She has translated that fire into mentoring others through Whole Foods’ Local and Emerging Accelerator Program (LEAP), which launched last year. “This curriculum is really tailored for small startup brands who aren’t yet in Whole Foods but have the potential to really grow,” Vescio said.
Last November, Whole Foods launched its first LEAP cohort, and six of the nine brands were founded by women, she added.
Vescio also pointed to Whole Planet Foundation, a private nonprofit founded by Whole Foods to help alleviate poverty in communities where products are sourced. It’s done through microcredit, by providing access to funding through microlending partners. “Since it was founded, we’ve distributed about $105 million, and 88% of the recipients are women,” Vescio said. “So what we're really doing is providing access to funding in the communities that need it most to the people who need it most which is generally women.”
Lead seed investors urgently needed
Women are getting less venture capital money than they were before the pandemic, and women of color are getting a mere fraction of that, said Isabella “Bella” Hughes, co-founder and head of new business at candy startup Better Sour.
“There’s an urgent need for seed funders,” said Hughes, a serial entrepreneur who is also an angel investor. “There’s a lot of money out there if you can get to an A [series].”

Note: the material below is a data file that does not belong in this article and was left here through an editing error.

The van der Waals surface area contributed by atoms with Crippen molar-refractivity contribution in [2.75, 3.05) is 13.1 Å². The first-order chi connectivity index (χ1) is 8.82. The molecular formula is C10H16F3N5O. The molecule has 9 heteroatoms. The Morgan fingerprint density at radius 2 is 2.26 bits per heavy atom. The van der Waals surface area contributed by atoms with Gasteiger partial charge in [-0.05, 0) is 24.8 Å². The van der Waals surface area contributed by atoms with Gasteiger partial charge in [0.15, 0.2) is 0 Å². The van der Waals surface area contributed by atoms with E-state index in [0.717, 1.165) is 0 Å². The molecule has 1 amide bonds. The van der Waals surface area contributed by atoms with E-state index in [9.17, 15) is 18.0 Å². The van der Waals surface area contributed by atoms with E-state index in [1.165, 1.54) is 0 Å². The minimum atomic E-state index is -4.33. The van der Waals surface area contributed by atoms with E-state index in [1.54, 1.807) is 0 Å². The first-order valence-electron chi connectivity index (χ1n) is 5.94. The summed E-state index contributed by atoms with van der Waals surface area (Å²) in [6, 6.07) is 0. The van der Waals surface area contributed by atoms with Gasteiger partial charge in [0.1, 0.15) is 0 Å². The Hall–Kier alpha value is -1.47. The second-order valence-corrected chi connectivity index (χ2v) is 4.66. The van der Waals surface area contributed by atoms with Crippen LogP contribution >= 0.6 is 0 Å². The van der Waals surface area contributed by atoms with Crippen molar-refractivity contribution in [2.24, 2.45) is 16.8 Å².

At the critical seed stage, Hughes said she’s seeing decks from women founders and co-founders who are cashflow positive, with $500,000 to $1 million in sales, with permanent placements and trade spends sometimes less than 10% because they don’t have the money.
“So they have to be incredibly capital efficient,” she said. “They're oftentimes the number-two fastest growing in their category, and for some reason, which I can only say is gender bias, they’re not raising the seed money that they need to grow.”
All Expo West attendees, exhibitors and virtual passholders can watch Keynote: The State of Natural & Organic on the Expo West Virtual virtual page.